The United States has deported more people over the past fiscal year than ever before, according to U.S. Immigration and Customs Enforcement.
ICE deported 396,906 people between October 2010 and September 2011. About 55 percent of those deported had been convicted of felonies or misdemeanors.
“These year-end totals indicate that we are making progress, with more convicted criminals, recent border crossers, egregious immigration law violators and immigration fugitives being removed from the country than ever before,” ICE Director John Morton said in a press release.
ICE officials see the deportation numbers as positive, but the agency has come under heat for its recent practices, particularly over the controversial Secure Communities program. It directs local police departments to share finger prints and other arrest information with immigration officials. Critics say domestic violence victims and witnesses have been deported as a result, and that can foster distrust between immigrant communities and police. Federal officials have announced reforms, although there is still skepticism over how such changes will be implemented.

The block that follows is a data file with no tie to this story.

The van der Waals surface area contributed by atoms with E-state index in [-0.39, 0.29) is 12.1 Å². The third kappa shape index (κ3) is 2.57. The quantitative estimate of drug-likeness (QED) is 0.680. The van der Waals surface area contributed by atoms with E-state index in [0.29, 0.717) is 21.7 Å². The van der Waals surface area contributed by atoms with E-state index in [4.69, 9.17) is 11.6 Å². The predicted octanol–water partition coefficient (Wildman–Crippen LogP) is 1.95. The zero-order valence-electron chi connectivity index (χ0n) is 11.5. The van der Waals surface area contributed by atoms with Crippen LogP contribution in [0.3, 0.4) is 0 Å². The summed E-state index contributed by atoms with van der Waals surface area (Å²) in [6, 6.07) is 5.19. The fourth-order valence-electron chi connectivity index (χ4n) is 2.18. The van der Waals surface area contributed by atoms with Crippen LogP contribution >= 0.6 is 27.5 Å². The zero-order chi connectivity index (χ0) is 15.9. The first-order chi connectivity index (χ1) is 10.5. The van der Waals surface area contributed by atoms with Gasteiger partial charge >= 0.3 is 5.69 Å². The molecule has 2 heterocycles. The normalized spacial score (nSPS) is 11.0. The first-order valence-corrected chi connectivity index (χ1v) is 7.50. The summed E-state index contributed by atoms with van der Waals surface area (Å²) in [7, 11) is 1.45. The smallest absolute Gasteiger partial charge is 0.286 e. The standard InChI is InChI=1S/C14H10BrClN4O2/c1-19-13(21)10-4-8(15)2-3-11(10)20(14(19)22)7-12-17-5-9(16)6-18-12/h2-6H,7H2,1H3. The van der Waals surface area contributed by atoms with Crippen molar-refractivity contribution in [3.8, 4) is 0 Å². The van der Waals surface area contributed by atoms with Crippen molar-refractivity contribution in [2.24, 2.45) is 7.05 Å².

D.C. has yet to implement Secure Communities, but it may soon be mandatory around the country.